Gorillas live in tropical or subtropical forests.
|Austin Wierschke, winner of the 6th Annual LG U.S. National Texting Championship|
How fast can you text? Chances are, not as fast as Austin Wierschke. The 17-year-old from Wisconsin has just won the 6th Annual LG U.S. National Texting Championship for the second year in a row. Besides taking home the virtual crown, Austin also gets to take home a very real $50,000.
The quest to find the nation's fastest texter began in 2007 and draws more than 500,000 competitors from across the county to the LG stage in New York each year. With every new championship, mobile technology leader LG returns to New York with new challenges, new prizes, and eye-catching text-themed events.
This year, the thumb-based competition, held in Times Square, New York, saw eleven of America's fastest texters put their speed and accuracy to the test. To be sure no competitor had an advantage in technology, they all used the same model phone, the official LG U.S. National Texting Championship device, the Straight Talk LG Optimus Zip with a slide-out QWERTY keyboard. More than just sending random messages, the contestants were called upon to text specific phrases exactly as they appeared on a screen, identify texting acronyms, text backwards, and even type while blindfolded.
The 2012 LG National Texting Championship concluded with the "Text Attack" challenge, which required the finalists to type a series of phrases as quickly and accurately as possible. Taking on 16-year-old Kent Augustine from Queens, New York, Wierschke knew he would not only have to be fast, but also hit the keys in perfect order to be victorious. "Hearing my name called for the second time was amazing and a total shock," said Wiershcke. "I feel really lucky that I was able to come back this year to compete again."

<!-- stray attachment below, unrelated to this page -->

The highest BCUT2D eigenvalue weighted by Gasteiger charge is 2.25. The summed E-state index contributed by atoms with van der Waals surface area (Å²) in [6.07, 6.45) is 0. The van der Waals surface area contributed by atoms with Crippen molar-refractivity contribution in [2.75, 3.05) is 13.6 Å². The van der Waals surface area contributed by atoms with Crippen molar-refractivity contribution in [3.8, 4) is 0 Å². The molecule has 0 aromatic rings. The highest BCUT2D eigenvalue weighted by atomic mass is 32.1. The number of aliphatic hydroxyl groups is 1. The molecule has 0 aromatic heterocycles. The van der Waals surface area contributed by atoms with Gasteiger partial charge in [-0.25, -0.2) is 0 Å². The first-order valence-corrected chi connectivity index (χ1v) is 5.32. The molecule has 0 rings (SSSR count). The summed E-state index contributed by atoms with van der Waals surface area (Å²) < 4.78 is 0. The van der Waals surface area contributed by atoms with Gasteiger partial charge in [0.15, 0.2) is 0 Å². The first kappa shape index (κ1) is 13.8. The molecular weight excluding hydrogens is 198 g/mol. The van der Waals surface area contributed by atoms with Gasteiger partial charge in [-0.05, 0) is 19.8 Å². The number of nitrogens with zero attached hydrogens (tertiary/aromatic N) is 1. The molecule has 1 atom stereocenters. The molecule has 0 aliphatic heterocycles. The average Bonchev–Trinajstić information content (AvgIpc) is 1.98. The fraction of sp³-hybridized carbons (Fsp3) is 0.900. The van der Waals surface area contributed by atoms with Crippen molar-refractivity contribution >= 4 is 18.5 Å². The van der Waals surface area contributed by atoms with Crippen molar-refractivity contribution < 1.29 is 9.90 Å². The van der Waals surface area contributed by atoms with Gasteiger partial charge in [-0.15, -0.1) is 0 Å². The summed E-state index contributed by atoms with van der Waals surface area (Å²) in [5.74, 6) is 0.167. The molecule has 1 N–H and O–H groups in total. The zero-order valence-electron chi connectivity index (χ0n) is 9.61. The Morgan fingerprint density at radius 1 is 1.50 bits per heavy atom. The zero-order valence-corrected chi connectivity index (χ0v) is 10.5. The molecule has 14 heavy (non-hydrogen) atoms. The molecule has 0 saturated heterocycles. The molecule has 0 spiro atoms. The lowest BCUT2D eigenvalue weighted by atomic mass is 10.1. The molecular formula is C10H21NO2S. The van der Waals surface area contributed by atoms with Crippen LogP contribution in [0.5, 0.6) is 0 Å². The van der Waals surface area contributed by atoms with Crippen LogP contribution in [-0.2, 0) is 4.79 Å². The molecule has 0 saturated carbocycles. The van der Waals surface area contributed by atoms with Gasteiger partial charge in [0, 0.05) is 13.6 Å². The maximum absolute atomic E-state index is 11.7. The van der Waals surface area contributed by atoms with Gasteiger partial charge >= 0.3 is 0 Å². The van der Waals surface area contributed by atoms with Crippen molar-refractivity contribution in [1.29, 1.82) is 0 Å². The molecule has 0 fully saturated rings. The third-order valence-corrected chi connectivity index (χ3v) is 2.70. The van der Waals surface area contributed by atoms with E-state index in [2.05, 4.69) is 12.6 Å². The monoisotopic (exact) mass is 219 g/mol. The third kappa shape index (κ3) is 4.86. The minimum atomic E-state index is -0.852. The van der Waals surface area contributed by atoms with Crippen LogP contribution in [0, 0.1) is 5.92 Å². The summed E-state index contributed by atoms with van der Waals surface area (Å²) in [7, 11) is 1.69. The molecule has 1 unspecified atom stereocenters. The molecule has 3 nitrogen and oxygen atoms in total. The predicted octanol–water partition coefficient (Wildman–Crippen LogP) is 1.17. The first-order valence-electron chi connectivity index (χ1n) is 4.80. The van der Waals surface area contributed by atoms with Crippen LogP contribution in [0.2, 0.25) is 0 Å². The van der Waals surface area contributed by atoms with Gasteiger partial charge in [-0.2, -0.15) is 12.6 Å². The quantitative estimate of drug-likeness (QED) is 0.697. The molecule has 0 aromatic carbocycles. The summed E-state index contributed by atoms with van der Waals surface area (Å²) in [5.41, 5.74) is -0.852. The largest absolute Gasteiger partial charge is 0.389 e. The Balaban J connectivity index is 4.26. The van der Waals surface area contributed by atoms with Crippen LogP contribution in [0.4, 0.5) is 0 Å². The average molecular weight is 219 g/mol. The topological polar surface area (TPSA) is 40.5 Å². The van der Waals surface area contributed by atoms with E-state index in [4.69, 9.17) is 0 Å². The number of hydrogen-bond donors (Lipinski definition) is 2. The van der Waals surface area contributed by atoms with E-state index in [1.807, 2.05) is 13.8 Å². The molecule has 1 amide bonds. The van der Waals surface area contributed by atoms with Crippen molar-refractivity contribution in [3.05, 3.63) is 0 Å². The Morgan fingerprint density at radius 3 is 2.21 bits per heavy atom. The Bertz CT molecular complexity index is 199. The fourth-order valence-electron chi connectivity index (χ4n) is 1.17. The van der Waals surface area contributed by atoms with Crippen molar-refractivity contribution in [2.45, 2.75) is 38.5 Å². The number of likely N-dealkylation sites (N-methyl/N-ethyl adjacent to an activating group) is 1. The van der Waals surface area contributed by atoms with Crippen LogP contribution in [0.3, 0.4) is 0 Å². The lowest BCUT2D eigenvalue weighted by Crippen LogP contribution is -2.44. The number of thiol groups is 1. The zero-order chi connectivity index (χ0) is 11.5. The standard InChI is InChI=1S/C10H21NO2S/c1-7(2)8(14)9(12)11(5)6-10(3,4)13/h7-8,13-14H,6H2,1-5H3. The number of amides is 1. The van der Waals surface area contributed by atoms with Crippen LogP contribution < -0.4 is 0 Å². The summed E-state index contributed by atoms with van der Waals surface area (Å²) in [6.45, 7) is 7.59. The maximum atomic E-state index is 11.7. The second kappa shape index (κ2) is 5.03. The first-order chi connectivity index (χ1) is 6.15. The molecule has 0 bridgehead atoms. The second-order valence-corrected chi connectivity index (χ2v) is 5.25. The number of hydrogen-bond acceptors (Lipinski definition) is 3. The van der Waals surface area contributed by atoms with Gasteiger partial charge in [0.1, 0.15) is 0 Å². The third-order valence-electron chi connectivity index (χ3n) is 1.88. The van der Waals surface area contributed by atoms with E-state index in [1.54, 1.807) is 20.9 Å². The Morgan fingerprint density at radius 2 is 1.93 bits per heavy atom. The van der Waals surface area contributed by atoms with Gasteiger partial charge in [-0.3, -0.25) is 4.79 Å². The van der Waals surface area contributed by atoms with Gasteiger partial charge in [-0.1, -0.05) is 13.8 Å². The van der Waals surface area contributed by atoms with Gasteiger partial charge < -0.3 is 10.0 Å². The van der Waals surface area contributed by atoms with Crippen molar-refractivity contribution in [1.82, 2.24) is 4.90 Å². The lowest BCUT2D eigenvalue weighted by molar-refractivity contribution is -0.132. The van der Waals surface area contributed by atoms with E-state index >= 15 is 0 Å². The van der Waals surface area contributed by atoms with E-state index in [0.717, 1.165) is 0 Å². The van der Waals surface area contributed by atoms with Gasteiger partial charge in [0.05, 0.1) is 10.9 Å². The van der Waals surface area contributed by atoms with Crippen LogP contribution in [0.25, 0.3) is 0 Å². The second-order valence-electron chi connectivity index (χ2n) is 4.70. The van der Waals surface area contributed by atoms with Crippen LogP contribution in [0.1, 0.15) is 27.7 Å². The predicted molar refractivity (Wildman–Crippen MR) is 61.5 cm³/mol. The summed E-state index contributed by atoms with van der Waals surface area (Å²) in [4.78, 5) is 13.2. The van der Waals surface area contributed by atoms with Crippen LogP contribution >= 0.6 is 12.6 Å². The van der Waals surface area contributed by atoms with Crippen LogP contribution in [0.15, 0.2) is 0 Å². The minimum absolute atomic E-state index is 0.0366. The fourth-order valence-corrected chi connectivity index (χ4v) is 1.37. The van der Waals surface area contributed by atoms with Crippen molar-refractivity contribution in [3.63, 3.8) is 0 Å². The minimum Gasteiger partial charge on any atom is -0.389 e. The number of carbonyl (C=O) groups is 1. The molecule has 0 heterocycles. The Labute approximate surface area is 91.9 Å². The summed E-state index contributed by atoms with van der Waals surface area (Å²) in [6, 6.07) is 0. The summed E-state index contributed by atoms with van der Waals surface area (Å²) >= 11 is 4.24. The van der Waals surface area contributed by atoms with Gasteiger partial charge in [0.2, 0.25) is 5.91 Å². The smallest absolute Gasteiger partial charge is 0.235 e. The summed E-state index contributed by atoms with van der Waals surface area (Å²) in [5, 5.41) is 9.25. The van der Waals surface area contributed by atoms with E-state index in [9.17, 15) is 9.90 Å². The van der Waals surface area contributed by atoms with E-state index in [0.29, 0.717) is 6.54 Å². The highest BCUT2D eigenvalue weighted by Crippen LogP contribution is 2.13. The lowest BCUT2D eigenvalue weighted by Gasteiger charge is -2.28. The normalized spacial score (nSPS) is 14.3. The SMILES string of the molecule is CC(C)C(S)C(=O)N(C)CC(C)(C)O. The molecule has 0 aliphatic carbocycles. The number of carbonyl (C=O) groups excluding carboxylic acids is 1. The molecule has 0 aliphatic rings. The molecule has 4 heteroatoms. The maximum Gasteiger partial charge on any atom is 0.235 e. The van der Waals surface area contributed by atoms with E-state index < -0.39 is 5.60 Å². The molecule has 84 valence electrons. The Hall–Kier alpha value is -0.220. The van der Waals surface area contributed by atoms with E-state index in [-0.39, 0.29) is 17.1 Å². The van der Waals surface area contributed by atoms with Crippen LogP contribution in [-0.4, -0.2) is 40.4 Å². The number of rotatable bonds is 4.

The Texting Championship is fun, but there's more to it than that. This year, LG included a special "Text for a Cause" round, focusing attention on Cartoon Network's "Stop Bullying: Speak Up" campaign. The "Text for a Cause" round was hosted by bullying prevention expert Rosalind Wiseman. Wiseman rallied event attendees to pledge their support for bulling prevention by texting "Join LG" to 27777. For every text message sent, LG made a contribution to help develop and distribute bullying prevention toolkits to middle and high schools across the country.
James Fishler, senior vice president of marketing and go-to-market operations at LG Electronics US, commented, "Texting is one of the most popular forms of communication and yet it continually surprises us just how fast these kids can draft and send out a message. But because texting is such a fast, convenient form of communication, it's easy for people to use it to bully and spread negativity. We are proud to use the 2012 LG U.S. National Texting Championship as a platform to challenge all of us to take responsibility for stopping bullying in our communities."
Cartoon Network's Stop Bullying: Speak Up program provides anti-bullying resources for both students and educators. Using a three-pronged approach that encourages students to report bullying to an adult, support those who have been bullied, and get involved with school prevention programs, Stop Bullying: Speak Up empowers youth to take action against bullying.